PAUL MCCARTNEY: Back in the U.S. (Capitol) The broad arena-rock of expert nonentities robs the Beatle songs that jam this tour merch of all quirk and precision. Yet the Beatle songs still dwarf the proofs of his solo existence, which get lamer as he gets older. Either way his relentless smiley smile cloys on contact. And when he whips up some now-the-fellas now-the-ladies on "Hey Jude," it is to cringe with dismay at the survival of a generation. D

TIM MCGRAW: Tim McGraw and the Dancehall Doctors (Warner Bros.) Unlike his wife Faith, McGraw committed no egregious sonic offenses on his way to the top of the country charts, and given the kneejerk disdain Middle America elicits from my bicoastal cohort, I'd as soon leave him alone. But in a nation polarized far more cynically and effectively by the ruling class than the shallowest alt ideologue could dream, he has to be called on his love song to a Lady Liberty whose America includes no urban places, on his imperialist assumption that Mexico is for runaway spouses ha ha, even on his domestic bedrock, as if that's as socially responsible as rugged individualism need be. And then there's the matter of "Who Are They," which goes so far as to blame "safe sex" and the replacement of "what the hell" by "what the heck" (I swear) on the owners of this newspaper (honest, named as such), called "funny boys" when he means "faggots" because "They" so decree. Fuck that. I don't much like how David Schneiderman treats unions, but I'm here to tell Timbo that my boss is a better family man than any damn country roadhog. "I wonder if They like to fight," muses Timbo on his way to finding out where "They" live. Me, I use my words. If any Nashville thug lays a hand on me, I'll sue him within 50 cents of his ignorant life. C PLUS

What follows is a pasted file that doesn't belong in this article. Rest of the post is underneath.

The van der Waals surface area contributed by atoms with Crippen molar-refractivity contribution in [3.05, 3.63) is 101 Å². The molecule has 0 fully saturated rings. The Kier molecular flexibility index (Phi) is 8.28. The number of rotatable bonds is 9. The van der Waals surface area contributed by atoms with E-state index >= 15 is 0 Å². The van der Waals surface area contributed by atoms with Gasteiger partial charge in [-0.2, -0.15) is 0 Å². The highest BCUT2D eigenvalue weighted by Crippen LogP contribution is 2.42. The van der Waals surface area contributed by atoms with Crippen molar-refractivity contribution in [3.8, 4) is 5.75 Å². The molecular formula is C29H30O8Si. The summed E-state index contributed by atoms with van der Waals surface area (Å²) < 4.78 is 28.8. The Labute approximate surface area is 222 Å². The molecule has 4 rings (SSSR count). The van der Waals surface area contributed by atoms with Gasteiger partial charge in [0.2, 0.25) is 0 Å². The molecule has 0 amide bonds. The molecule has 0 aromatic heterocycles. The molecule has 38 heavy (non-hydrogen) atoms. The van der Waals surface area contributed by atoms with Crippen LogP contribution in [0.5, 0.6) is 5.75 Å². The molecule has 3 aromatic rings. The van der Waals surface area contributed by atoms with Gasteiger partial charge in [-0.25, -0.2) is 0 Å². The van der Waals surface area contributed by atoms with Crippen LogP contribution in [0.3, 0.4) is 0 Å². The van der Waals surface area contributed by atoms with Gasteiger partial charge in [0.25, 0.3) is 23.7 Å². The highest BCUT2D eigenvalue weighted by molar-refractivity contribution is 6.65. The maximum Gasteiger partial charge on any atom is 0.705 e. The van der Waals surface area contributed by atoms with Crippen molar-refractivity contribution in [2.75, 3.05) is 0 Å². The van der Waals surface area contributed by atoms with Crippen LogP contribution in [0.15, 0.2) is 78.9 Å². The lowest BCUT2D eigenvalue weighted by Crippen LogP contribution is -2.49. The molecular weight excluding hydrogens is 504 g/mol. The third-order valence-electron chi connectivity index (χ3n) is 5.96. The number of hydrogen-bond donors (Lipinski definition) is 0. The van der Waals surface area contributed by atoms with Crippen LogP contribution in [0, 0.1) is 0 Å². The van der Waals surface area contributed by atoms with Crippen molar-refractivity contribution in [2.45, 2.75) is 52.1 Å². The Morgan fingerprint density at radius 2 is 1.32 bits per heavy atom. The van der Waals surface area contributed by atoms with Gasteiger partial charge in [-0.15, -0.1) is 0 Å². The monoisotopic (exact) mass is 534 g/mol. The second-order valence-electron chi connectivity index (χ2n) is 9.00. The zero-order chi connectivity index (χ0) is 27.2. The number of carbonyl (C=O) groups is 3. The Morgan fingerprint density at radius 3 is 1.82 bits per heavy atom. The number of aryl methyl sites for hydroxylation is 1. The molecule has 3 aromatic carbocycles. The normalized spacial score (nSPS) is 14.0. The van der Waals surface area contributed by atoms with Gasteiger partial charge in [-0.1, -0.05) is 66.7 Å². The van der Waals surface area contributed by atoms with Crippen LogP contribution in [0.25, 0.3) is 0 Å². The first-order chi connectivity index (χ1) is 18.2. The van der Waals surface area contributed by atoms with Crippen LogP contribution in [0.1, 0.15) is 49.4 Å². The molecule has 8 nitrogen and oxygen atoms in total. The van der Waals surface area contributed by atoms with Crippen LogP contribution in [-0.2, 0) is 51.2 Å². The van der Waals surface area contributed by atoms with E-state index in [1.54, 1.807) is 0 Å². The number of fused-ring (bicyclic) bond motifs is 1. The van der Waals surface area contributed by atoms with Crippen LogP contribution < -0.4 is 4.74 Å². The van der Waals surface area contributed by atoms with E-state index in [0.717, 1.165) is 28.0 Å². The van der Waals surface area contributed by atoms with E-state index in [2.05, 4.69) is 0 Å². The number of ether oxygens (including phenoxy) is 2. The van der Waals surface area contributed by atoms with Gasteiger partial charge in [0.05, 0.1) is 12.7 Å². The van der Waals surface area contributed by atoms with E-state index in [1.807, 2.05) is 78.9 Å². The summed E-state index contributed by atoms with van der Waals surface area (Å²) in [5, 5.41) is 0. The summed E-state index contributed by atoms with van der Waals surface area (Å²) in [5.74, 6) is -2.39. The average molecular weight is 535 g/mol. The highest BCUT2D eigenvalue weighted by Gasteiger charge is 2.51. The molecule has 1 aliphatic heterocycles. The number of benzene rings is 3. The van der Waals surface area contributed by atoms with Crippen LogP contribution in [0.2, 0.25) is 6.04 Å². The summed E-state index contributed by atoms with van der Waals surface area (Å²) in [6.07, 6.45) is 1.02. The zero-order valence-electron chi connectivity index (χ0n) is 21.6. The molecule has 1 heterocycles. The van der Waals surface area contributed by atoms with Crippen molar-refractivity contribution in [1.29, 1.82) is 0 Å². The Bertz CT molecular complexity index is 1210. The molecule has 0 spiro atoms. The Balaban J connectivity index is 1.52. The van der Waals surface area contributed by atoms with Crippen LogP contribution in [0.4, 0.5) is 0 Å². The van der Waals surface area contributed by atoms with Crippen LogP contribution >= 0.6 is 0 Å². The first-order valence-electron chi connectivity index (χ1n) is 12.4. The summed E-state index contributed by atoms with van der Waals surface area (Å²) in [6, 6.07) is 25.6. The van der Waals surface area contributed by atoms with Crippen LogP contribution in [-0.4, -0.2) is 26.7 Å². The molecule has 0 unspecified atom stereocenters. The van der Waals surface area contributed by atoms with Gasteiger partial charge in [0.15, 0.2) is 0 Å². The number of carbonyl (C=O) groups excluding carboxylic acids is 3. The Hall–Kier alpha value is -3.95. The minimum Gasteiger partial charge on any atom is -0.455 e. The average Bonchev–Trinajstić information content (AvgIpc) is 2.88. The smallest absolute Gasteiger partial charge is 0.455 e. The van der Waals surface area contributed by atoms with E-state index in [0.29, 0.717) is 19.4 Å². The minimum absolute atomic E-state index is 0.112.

TOM PETTY | HEARTBREAKERS: The Last DJ (Warner Bros.) The guy who once revealed on national television that rock and roll died with Buddy Holly steps up and confronts the key social issues of the day: radio, stardom, and record executives, plus don't forget teen violence, child abuse, and satyriasis. His hero "don't want to change/what don't need to change," and fuck you if your needs are different. Does Petty have the tunes? Sure, he always has the tunes. Does he whine them in that weird, self-pitying child-drawl? Sure, he regresses every time out. So which would I rather hear, catchy good-guy cant or a Clear Channel jock hyping some mythical Svengalified "angel whore who could learn a guitar lick"? More angel whores, please. Hell, I'll even take an angel. C PLUS

RED HOT CHILI PEPPERS: By the Way (Warner Bros.) How desperate rock scribes are for shows of quality by bands of any remaining commercial clout. This piece of let's-slow-it-down-a-little isn't terrible unless you're expecting thee funk, but though it was greeted with hosannas in a slow news month, it's certainly a turn or two slacker than Californication. When you're an energy band, wisdom don't make much nevermind. But melodies, harmonies, and so forth are supposed to drag some spiritual stuff along with them. It's not enough for Anthony Keidis to get all mature--he's supposed to say something interesting about maturity. And he's never had thing one to say about anything else. B MINUS